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House-passed bill ignores defense cuts
Congress remains divided on how to avoid military, domestic reductions
Passing annual spending bills was once a routine part of business on Capitol Hill, but the House only highlighted Congress‘ ongoing dysfunction when it passed a defense plan on Thursday that is certain to be blocked by Senate Democrats and ignores deep cuts to the Pentagon slated for next year.
On a 326-90 vote, House lawmakers approved a $608 billion defense appropriations bill that doles out funding for national security programs, overseas military operations and the wars in Iraq and Afghanistan, even though Senate Majority Leader Harry Reid has said his chamber won’t take up any spending bills before the November election.
And Republicans wrote their bill to exceed the spending caps Congress agreed upon last year and spent two days working on it — despite the steep cuts scheduled to hit the Department of Defense in January if they don’t resolve an impasse with Democrats.
Congress is divided over how to avoid $1.2 trillion in cuts to domestic and defense spending that House Republicans and the White House agreed to last summer as part of a last-minute sequestration deal to raise the debt ceiling.
If both parties don’t reach an agreement before New Year's Day the cuts will kick in, with about half directed at defense, to the chagrin of Republicans, and half directed at domestic spending, frustrating Democrats.
“The bottom line is none of these bills assume sequestration,” said Michael O'Hanlon, a senior fellow for foreign policy at the Brookings Institution. “The two parties are sort of arguing over where the deck chairs are on the Titanic when there’s this looming scenario.”
But the House did pass a measure earlier in the week requiring the White House's Office of Management and Budget to provide more information about how it would implement the year-end defense cuts. The Senate has approved similar legislation.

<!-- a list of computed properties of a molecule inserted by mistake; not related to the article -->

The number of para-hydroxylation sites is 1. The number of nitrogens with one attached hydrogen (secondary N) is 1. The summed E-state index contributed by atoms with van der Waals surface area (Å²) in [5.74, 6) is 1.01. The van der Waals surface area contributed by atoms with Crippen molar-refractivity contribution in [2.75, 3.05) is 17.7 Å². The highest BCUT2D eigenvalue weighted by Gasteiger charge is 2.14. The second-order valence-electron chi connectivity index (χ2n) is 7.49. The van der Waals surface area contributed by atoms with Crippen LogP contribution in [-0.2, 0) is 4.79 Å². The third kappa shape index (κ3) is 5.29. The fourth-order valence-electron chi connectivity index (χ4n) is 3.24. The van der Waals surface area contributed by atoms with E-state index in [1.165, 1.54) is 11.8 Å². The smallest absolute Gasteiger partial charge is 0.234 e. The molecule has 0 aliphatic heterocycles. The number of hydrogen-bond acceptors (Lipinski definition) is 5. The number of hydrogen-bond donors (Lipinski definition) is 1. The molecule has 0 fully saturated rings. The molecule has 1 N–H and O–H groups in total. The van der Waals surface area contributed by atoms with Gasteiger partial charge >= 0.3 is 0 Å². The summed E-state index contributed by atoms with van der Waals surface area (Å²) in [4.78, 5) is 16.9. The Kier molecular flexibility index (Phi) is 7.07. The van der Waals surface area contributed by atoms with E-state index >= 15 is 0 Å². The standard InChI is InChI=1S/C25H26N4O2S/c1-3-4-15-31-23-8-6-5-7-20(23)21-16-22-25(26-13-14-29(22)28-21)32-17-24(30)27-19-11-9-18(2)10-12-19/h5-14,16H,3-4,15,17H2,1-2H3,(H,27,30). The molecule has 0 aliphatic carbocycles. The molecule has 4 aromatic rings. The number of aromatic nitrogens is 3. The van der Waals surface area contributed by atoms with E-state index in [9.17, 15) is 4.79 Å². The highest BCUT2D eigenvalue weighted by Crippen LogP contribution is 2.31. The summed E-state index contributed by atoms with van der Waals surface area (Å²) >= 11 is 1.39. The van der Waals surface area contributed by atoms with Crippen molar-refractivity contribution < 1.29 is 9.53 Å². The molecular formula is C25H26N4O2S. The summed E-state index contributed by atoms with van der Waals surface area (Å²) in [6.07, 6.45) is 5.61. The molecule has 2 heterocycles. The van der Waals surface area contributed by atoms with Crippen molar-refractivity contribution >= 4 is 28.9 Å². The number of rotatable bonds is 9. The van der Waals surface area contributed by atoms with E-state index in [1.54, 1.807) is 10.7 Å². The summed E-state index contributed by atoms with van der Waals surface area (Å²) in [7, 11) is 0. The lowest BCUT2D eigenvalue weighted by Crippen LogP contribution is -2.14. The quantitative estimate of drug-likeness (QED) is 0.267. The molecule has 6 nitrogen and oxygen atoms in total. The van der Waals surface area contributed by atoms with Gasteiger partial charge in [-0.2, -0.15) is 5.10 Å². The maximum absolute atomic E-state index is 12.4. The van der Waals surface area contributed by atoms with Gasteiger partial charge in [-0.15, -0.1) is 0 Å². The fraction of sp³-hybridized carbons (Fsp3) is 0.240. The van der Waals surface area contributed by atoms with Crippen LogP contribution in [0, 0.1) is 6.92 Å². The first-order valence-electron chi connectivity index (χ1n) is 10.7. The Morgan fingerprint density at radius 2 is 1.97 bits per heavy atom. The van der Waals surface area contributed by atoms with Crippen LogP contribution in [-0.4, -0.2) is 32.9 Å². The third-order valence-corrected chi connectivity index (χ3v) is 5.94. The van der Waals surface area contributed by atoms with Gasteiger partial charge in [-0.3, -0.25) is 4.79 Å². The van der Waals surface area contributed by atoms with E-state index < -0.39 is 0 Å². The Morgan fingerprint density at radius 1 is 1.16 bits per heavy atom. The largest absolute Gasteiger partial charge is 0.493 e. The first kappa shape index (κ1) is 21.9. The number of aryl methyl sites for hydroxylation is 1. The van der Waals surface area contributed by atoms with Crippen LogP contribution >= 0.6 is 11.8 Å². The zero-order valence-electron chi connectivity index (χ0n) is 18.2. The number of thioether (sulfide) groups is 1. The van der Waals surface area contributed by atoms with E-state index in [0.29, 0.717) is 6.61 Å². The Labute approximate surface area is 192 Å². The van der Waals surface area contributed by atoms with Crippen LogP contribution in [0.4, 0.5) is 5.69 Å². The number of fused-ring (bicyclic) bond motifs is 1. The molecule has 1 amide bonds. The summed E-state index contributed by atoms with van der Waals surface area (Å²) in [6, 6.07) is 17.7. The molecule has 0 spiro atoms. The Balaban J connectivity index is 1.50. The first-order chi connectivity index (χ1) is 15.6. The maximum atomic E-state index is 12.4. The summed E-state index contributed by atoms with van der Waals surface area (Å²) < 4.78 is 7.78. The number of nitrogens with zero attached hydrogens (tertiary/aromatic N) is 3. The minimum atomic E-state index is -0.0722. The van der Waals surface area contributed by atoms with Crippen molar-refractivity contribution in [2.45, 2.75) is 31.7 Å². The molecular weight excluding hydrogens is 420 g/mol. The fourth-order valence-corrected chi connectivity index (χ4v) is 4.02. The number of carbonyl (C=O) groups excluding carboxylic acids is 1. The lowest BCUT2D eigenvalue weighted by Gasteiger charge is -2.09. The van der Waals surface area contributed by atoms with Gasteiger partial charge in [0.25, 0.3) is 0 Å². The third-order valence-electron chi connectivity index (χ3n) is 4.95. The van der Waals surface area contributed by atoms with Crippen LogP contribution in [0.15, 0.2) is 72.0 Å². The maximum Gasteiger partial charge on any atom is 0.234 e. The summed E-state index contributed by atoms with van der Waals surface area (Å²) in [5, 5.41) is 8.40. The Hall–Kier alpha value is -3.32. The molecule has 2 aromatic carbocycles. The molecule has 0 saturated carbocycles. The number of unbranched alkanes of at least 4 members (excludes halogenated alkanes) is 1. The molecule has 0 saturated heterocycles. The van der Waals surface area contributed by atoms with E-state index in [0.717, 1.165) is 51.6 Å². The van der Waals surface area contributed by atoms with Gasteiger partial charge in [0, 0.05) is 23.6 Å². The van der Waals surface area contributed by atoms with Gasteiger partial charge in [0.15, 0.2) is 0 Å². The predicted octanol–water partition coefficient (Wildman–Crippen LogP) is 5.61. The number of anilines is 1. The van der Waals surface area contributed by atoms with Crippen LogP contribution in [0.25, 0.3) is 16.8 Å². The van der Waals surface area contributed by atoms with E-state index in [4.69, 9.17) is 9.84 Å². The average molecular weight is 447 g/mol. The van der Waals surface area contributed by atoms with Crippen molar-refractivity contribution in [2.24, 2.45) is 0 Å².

“I think it’s important for the Office of Management and Budget to come forward and outline to the American people just how they intend to implement the sequester — because right now there are more unanswered questions than there are answered questions with regard to how the sequester will work and where the cuts will come from,” House Speaker John A. Boehner said Thursday morning.
The impasse on spending didn’t stop Republicans from pressing ahead with the appropriations bill, marking the seventh of 12 regular spending bills the House has passed this year. While the Senate Appropriations Committee has approved nine spending bills, Mr. Reid hasn’t allowed any to the floor, citing differences with Republicans in how much to spend overall next year.
Wading through dozens of amendments on Wednesday and Thursday, House lawmakers agreed to cut aid to Pakistan and left in provisions that delay retirements and reassignments of National Guard and Reserve aircraft, pushing back against cuts proposed by the Pentagon, which is trying to trim its spending by $487 billion over the next decade.
As they prepared to vote on the legislation, some lawmakers voiced their concerns about how the sequestration will hurt the sluggish economy if it’s allowed to take place, with projections by the Congressional Budget Office that it will slow significantly slow economic growth.
“I really believe that somehow we’ve got to avoid sequestration,” said Rep. Norman D. Dicks, Washington Democrat. “I honestly believe the economy of this country will be severely and adversely affected if we allow sequestration.”
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